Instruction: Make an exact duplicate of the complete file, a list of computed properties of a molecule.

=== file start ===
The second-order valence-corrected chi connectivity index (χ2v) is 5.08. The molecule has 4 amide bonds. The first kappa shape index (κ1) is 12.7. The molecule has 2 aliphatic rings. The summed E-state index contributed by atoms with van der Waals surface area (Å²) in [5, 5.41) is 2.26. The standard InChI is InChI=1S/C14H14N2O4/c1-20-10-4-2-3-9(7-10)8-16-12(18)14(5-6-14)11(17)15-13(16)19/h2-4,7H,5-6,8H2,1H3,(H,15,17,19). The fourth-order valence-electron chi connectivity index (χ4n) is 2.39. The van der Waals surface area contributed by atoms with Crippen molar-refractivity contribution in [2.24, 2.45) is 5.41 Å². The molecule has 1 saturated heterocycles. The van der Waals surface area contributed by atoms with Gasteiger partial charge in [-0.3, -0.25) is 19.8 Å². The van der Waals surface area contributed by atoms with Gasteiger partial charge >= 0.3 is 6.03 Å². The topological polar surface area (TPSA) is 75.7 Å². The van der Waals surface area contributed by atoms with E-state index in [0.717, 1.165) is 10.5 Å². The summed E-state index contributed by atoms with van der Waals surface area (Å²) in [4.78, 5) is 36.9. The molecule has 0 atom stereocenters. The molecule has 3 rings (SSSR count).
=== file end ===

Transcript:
The second-order valence-corrected chi connectivity index (χ2v) is 5.08. The molecule has 4 amide bonds. The first kappa shape index (κ1) is 12.7. The molecule has 2 aliphatic rings. The summed E-state index contributed by atoms with van der Waals surface area (Å²) in [5, 5.41) is 2.26. The standard InChI is InChI=1S/C14H14N2O4/c1-20-10-4-2-3-9(7-10)8-16-12(18)14(5-6-14)11(17)15-13(16)19/h2-4,7H,5-6,8H2,1H3,(H,15,17,19). The fourth-order valence-electron chi connectivity index (χ4n) is 2.39. The van der Waals surface area contributed by atoms with Crippen molar-refractivity contribution in [2.24, 2.45) is 5.41 Å². The molecule has 1 saturated heterocycles. The van der Waals surface area contributed by atoms with Gasteiger partial charge in [-0.3, -0.25) is 19.8 Å². The van der Waals surface area contributed by atoms with Gasteiger partial charge >= 0.3 is 6.03 Å². The topological polar surface area (TPSA) is 75.7 Å². The van der Waals surface area contributed by atoms with E-state index in [0.717, 1.165) is 10.5 Å². The summed E-state index contributed by atoms with van der Waals surface area (Å²) in [4.78, 5) is 36.9. The molecule has 0 atom stereocenters. The molecule has 3 rings (SSSR count).